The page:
MARKET & ECONOMY VIEWS
COVID-19 Latest news
Access all our COVID-19 news stories below on the unpredictable
news and events that continue to disrupt markets
Broaden your mind, narrow your search
The European Central Bank (ECB) and the Bank of Japan (BoJ) both have negative rates. So why hasn’t the Federal Reserve (the Fed) followed suit? At a time when Covid-19 has brought world economies to a halt—and top government officials even argue in favor of negative interest rates —this is the question.
With the magnitude of policy loosening adopted to counter the fallout from Covid-19, many are wondering what economic policy options are left, both if further stimulus were to be required in the near future – and to advance those medium term goals that were high on the policy agenda prior to Covid-19.
Japanese policymakers have pulled out all the stops in response to the Covid-19 crisis with a combined fiscal and monetary package harking back to the early days of Abenomics. As the country continues along the path to normality, fund manager Miyuki Kashima looks ahead to life after lockdown.
Asian nations such as China are among some of the biggest polluters on the planet but are also, paradoxically, also some of the countries most committed to renewables. While Asia still has a long way to climb up the ESG ladder, the steps they are implementing could set the right pace for a brighter future, creating a range of potential new opportunities for investors.
In June, the European Central Bank (ECB) expanded what was already a sizable asset purchasing program. As it has turned its back on further rate cuts, does it still have the policy ammunition needed to prop up one of the pandemic’s biggest economic victims?
Could the ongoing impacts of the Covid-19 coronavirus pandemic herald a sea change in how we manage our economy and help drive a more sustainable future? Here, Insight Investment comments on some of the latest steps towards sustainable recovery and investment potential ahead.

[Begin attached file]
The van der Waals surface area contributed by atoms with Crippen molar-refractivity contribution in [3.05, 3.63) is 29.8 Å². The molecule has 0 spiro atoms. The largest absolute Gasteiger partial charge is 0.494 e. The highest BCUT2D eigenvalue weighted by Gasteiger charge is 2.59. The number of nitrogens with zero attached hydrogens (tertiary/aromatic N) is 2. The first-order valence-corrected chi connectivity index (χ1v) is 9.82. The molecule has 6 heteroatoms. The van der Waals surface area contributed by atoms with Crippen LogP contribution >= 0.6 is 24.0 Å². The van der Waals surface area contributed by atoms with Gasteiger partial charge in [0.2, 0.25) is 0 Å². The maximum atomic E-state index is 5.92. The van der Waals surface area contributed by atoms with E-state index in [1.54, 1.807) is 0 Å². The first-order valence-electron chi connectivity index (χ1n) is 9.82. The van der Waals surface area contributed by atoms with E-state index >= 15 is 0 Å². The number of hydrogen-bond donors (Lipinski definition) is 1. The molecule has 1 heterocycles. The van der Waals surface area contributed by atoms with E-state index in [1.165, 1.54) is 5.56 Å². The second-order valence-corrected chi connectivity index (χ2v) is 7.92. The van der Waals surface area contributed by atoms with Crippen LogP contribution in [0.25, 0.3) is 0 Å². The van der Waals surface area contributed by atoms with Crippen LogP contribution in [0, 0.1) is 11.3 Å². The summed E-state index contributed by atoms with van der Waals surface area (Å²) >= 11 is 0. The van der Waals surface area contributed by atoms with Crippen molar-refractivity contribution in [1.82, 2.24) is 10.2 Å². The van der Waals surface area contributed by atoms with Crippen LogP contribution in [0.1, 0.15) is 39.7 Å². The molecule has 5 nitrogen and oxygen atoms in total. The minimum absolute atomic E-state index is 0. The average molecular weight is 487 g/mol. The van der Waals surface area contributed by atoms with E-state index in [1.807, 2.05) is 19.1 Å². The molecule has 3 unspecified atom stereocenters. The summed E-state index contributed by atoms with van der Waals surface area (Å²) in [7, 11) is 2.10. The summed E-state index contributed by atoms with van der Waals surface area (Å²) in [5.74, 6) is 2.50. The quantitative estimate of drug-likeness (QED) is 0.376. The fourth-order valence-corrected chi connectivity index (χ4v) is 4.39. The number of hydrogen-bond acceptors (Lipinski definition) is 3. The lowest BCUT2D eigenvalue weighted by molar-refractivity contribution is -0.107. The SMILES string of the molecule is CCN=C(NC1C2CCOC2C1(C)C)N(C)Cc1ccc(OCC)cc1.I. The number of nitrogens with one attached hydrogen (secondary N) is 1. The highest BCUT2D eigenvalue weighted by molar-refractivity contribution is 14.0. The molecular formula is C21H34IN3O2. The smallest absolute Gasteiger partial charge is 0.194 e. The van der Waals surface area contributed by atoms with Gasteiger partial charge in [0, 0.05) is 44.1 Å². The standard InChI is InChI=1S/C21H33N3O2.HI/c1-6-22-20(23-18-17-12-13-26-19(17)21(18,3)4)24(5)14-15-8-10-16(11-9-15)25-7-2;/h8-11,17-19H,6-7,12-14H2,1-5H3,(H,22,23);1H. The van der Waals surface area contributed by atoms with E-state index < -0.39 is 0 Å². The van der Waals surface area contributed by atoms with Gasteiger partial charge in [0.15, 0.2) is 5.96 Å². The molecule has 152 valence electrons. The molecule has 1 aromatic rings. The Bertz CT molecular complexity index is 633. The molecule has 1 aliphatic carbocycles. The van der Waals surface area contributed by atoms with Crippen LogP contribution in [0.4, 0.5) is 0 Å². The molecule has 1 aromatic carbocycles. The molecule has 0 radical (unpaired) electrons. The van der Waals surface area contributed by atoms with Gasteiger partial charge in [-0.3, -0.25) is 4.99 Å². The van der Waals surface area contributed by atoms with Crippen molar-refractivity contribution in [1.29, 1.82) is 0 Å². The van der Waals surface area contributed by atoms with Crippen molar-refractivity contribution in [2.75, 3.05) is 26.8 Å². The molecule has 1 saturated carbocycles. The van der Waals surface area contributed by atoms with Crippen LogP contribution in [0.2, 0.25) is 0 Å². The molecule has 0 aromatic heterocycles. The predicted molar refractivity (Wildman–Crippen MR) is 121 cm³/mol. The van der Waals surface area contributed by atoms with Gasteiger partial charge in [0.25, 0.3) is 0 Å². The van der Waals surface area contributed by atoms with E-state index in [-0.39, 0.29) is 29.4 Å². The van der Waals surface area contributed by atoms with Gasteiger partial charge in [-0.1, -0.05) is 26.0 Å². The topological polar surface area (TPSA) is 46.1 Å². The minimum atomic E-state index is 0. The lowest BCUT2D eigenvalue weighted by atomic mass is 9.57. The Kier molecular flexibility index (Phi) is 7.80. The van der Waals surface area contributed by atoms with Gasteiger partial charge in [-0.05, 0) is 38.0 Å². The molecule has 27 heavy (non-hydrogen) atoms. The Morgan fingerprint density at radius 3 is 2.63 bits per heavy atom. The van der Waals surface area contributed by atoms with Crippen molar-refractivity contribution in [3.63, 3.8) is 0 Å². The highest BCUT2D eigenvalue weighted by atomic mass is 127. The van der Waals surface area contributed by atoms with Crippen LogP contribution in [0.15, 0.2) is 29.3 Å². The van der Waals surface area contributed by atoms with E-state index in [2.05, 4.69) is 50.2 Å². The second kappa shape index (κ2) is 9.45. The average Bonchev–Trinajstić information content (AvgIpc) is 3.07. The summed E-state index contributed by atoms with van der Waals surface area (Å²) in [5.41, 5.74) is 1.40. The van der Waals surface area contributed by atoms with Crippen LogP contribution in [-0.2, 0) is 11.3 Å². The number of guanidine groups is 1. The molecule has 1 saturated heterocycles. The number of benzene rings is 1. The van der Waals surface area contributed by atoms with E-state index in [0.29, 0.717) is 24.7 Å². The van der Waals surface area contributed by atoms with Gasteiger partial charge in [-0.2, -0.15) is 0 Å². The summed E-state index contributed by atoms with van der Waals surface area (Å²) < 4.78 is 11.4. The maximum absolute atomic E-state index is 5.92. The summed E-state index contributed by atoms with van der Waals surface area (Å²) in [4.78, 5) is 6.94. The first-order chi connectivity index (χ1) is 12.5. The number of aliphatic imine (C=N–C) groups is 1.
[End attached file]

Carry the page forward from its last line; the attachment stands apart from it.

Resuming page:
Earlier this month, BNY Mellon Investment Management’s chief economist Shamik Dhar spoke with Newton Real Return investment leader Suzanne Hutchins to get her take on central banks’ responses to the Covid-19 crisis and how investors can best navigate towards a post-pandemic world.
Investors in global equities have endured a bumpy ride since the start of the year as sell-off gave way to partial recovery amid bouts of ongoing volatility. Here ,Walter Scott fund manager Roy Leckie and BNY Mellon Investment Management chief economist Shamik Dhar offer some pointers to the road ahead.
Indiscriminate market sell-offs and bouts of volatility have hit credit investors across many fixed income sectors in 2020 but, as markets settle, just what lies ahead for bond markets? Here, Newton head of fixed income Paul Brain takes stock of the evolving credit outlook.
While emerging market local currency debt has seen some heavy outflows in 2020 amid wider market fears, history suggests the asset class may rebound strongly, according to Mellon portfolio manager Federico Garcia Zamora.
For a two-week period in mid March 2020, funding markets experienced severe turbulence, with spillovers affecting many corners of the financial system. We provide an overview of the current situation in funding markets and discuss the main drivers behind the stress seen in March, the impact of policy interventions and vulnerabilities going forward.
March’s sell-off was an episode most of us will want to forget but now the dust has begun to settle on a generation-defining event in financial markets, perhaps it’s time to take stock. Here, Paul Benson (PB), Head of Fixed Income Efficient Beta, and Dragan Skoko (DS), Head of Trading and Trade Analytics, both of BNY Mellon Investment Management, offer their take on the sell-off and how it impacted fixed income.
Ambitious new European Commission proposals for a €750bn EU coronavirus recovery package could hold some profound environmental, social and governance (ESG) implications for European companies, governments and fixed income investors, says Newton portfolio manager Scott Freedman.
Today’s economic environment has prompted credit rating agencies to downgrade a substantial amount of debt from companies. However, with the right fundamentals, some bonds may offer compelling valuation opportunities, according to Paul Benson, head of fixed income efficient beta at Mellon.
In the short term, markets have understandably focused on the immediate impact of efforts to contain covid-19 on economic growth. For Insight fund manager David Hooker, a more pressing question is whether recent events may sow the seeds that bring the current era of low inflation to a close.
As major equity and fixed income markets reel from ongoing volatility and gloomy economic news, Newton portfolio manager Carl Shepherd, Insight head of fixed income Colm McDonagh and Mellon senior portfolio manager Josephine Shea consider how emerging markets are faring and what fixed income potential they might hold.
Investors who want to understand the long-term impact of the Covid-19 could do worse than consider how different generational cohorts have responded in recent months, argues Dr Paul Redmond.
While the worst may have passed, incoming economic data will likely continue to be subdued and the path to a sharp global growth recovery, while possible, remains unclear. BNY Mellon Investment Management’s Global Economic and Investment Analysis team analyses sector and asset class returns post-25% drops in the SandP 500.